I have a Ford 1997 Taurus (12v, head over valve, 3.0L, Vin# U) and have a question about the thermostat

Asked by Jan 11, 2014 at 05:30 PM about the 1997 Ford Taurus GL

Question type: Maintenance & Repair

I try to replace the thermostat and when I took out the thermostat I'll see its head facing the engine's block and its tail (the part with spring and a rod) facing the radiator.  But I look at the other cars (many brands) on youtube they are all in the reverse direction, i.e., its tail (with spring an a rod) facing the engine's block.
so my question is my old thermostat was in the wrong position (which was probably done by an unexperienced repair shop before)?
And with this wrong position how that affect my car?  Does it that longer time for the thermostat to open before its head (with filled wax) is facing the radiator?
Thank you and looking forward to your quick reply so I can install a new thermostat.
I did put a new thermostat in this (wrong) position but it leaks because the thermostat slides off from the gutter inside the housing so I took it out and will put it back in again.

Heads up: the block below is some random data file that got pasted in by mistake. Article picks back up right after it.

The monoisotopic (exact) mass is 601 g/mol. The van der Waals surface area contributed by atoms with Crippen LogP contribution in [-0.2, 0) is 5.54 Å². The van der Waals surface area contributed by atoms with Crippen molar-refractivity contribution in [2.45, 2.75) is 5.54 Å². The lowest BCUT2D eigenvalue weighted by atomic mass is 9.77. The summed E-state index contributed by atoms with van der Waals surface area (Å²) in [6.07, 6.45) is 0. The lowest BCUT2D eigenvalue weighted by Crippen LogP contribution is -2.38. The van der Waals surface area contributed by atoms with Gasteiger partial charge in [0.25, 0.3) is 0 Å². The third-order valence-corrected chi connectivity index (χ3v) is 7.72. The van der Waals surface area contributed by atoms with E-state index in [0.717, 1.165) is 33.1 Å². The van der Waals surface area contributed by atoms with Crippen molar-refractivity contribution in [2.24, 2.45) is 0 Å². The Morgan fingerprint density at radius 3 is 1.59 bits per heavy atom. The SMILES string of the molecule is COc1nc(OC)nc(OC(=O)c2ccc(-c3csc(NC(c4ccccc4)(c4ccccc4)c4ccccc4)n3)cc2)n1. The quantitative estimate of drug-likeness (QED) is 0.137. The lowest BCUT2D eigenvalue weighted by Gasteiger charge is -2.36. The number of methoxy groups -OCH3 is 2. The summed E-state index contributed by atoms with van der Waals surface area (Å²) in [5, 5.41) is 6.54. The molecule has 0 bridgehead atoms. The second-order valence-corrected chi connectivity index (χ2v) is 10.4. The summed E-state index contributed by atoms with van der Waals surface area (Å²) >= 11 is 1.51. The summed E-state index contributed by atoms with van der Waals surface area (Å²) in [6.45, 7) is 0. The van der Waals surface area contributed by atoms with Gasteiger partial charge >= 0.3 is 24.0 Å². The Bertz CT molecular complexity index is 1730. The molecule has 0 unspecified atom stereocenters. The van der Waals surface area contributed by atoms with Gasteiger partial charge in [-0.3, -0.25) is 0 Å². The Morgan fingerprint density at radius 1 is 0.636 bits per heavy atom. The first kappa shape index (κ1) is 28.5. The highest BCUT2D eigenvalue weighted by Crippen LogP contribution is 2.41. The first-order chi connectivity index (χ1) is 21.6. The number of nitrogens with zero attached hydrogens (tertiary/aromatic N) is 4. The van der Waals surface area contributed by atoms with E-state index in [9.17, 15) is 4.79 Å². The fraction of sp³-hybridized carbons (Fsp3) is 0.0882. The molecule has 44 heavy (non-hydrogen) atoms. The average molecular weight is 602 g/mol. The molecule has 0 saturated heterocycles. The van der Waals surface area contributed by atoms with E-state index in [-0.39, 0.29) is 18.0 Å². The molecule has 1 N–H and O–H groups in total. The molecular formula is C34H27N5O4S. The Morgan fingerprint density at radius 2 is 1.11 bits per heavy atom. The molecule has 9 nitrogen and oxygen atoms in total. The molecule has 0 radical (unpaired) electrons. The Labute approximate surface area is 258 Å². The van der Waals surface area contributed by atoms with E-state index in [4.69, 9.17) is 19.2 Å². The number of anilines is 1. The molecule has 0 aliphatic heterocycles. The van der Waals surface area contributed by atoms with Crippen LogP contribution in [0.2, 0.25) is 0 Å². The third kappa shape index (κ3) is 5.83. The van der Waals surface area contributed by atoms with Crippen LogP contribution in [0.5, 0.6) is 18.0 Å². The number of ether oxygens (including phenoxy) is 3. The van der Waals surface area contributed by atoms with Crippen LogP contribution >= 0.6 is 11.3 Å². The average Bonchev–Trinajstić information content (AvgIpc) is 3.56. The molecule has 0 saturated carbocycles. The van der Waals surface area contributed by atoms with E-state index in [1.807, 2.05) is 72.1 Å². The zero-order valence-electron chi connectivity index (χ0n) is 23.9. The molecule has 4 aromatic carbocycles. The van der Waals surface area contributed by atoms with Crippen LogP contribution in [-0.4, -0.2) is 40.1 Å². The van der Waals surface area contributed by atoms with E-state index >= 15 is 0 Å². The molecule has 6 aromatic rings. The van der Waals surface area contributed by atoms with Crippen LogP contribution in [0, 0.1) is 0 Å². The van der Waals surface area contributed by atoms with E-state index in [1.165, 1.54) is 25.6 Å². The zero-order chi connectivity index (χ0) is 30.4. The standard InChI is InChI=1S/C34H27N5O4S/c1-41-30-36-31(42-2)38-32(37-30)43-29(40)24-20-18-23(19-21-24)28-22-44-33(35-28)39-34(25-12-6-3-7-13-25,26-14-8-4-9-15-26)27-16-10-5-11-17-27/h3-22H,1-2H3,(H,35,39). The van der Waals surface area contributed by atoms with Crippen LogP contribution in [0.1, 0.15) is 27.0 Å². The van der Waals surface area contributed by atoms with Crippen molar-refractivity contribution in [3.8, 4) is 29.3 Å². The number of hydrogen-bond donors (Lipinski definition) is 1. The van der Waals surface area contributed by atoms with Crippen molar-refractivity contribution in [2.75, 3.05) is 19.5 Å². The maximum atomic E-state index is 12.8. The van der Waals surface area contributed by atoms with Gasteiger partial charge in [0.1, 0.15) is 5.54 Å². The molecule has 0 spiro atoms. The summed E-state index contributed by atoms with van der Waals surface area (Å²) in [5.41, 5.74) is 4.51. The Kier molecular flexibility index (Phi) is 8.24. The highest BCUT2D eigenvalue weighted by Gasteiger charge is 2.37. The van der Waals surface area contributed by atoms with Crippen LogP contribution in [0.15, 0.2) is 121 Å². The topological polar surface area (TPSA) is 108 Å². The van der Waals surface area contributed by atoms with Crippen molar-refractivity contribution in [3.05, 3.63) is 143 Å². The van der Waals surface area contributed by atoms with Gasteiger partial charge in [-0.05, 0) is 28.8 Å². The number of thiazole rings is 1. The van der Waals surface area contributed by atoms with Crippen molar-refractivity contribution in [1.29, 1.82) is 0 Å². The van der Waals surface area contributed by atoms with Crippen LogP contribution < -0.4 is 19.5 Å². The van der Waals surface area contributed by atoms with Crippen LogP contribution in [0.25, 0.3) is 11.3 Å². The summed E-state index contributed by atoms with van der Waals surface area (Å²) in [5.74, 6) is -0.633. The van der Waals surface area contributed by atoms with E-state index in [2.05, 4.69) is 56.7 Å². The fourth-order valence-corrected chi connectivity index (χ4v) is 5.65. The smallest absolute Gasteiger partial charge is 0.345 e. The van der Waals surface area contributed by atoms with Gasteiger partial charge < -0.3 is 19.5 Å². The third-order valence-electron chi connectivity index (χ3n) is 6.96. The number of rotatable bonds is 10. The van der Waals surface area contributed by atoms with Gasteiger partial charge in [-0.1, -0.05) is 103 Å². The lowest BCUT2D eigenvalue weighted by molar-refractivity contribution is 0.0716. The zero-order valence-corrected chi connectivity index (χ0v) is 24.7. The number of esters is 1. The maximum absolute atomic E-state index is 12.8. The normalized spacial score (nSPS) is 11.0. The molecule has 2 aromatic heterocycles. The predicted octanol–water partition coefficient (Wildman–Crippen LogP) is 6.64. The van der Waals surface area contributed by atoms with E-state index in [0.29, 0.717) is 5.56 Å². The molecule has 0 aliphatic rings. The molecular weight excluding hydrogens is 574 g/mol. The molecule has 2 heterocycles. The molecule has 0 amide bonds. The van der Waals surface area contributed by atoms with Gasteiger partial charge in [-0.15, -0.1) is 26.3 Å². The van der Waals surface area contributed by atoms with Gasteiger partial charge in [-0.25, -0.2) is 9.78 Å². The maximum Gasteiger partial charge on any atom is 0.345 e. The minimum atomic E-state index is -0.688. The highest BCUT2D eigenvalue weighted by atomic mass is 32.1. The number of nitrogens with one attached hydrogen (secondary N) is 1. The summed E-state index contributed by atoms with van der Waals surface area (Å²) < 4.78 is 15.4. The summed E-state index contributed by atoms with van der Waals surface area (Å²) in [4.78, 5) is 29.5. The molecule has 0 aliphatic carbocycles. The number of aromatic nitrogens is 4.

2 Answers

20,475

I am surprised it didn't overheat immediately. Yes it was backwards. With it facing that way the anti freeze is almost completely shut off and can't circulate. If ran like very long this could cause blown head gaskets and overheat severely.

Thank you, tuff After researching my thermostat was previously installed in the wrong direction by a Ford assembly production line. (I bought the car brand new in 1997 and never had a thermostat service until today so it was a mistake (one in a million) by Ford. ) However, mine car has still survived until today without ever being over heating (lucky for Ford and bad for me) because (by taking a look at the physical structure of my thermostat) the thermostat still works (not perfectly) in the wrong direction, i.e., the thermostat still opens but it takes longer time for it to open and also takes shorter time for it to close due to the rod and the spring are in the radiator (colder) side. So my car engine get hotter than it should be but it can handle that without blowing out head By what I see and also a note for anyone who has the same question as mine that: 1) The rod and the spring (the tail or bottom) side should always be in the engine block (hotter) side because the rod (with a wax and a piston inside it) would get hot quicker (the thermostat opens quicker) and be cool down slower (the thermostat closes slower, i.e. it stays open longer). 2) And the thermostat still works (opens) if it is installed in the wrong position! but it will cause stress (hotter) to the engine due to its slower reaction by being on the colder side. Thanks again!

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